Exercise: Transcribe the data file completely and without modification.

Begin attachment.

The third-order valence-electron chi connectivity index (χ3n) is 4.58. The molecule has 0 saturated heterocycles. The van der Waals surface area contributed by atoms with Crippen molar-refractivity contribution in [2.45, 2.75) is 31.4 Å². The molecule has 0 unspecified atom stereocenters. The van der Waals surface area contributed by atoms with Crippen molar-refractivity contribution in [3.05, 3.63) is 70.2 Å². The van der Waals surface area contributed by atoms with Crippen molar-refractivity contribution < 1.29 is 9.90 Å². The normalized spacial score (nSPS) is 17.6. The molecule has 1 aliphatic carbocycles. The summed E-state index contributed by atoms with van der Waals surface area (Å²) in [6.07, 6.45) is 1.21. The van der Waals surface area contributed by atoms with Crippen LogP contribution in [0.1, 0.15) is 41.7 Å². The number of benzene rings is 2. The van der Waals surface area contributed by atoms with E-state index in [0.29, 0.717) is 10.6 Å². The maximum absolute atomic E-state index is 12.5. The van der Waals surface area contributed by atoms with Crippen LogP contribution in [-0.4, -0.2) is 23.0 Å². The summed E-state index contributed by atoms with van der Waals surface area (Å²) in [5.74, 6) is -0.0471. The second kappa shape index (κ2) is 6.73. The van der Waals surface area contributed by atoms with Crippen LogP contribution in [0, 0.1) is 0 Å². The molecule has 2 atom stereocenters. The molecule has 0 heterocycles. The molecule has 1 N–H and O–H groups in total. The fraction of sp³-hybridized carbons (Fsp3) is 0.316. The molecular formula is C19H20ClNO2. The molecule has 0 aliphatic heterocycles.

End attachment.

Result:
The third-order valence-electron chi connectivity index (χ3n) is 4.58. The molecule has 0 saturated heterocycles. The van der Waals surface area contributed by atoms with Crippen molar-refractivity contribution in [2.45, 2.75) is 31.4 Å². The molecule has 0 unspecified atom stereocenters. The van der Waals surface area contributed by atoms with Crippen molar-refractivity contribution in [3.05, 3.63) is 70.2 Å². The van der Waals surface area contributed by atoms with Crippen molar-refractivity contribution < 1.29 is 9.90 Å². The normalized spacial score (nSPS) is 17.6. The molecule has 1 aliphatic carbocycles. The summed E-state index contributed by atoms with van der Waals surface area (Å²) in [6.07, 6.45) is 1.21. The van der Waals surface area contributed by atoms with Crippen LogP contribution in [0.1, 0.15) is 41.7 Å². The number of benzene rings is 2. The van der Waals surface area contributed by atoms with E-state index in [0.29, 0.717) is 10.6 Å². The maximum absolute atomic E-state index is 12.5. The van der Waals surface area contributed by atoms with Crippen LogP contribution in [-0.4, -0.2) is 23.0 Å². The summed E-state index contributed by atoms with van der Waals surface area (Å²) in [5.74, 6) is -0.0471. The second kappa shape index (κ2) is 6.73. The van der Waals surface area contributed by atoms with Crippen LogP contribution in [0, 0.1) is 0 Å². The molecule has 2 atom stereocenters. The molecule has 0 heterocycles. The molecule has 1 N–H and O–H groups in total. The fraction of sp³-hybridized carbons (Fsp3) is 0.316. The molecular formula is C19H20ClNO2. The molecule has 0 aliphatic heterocycles.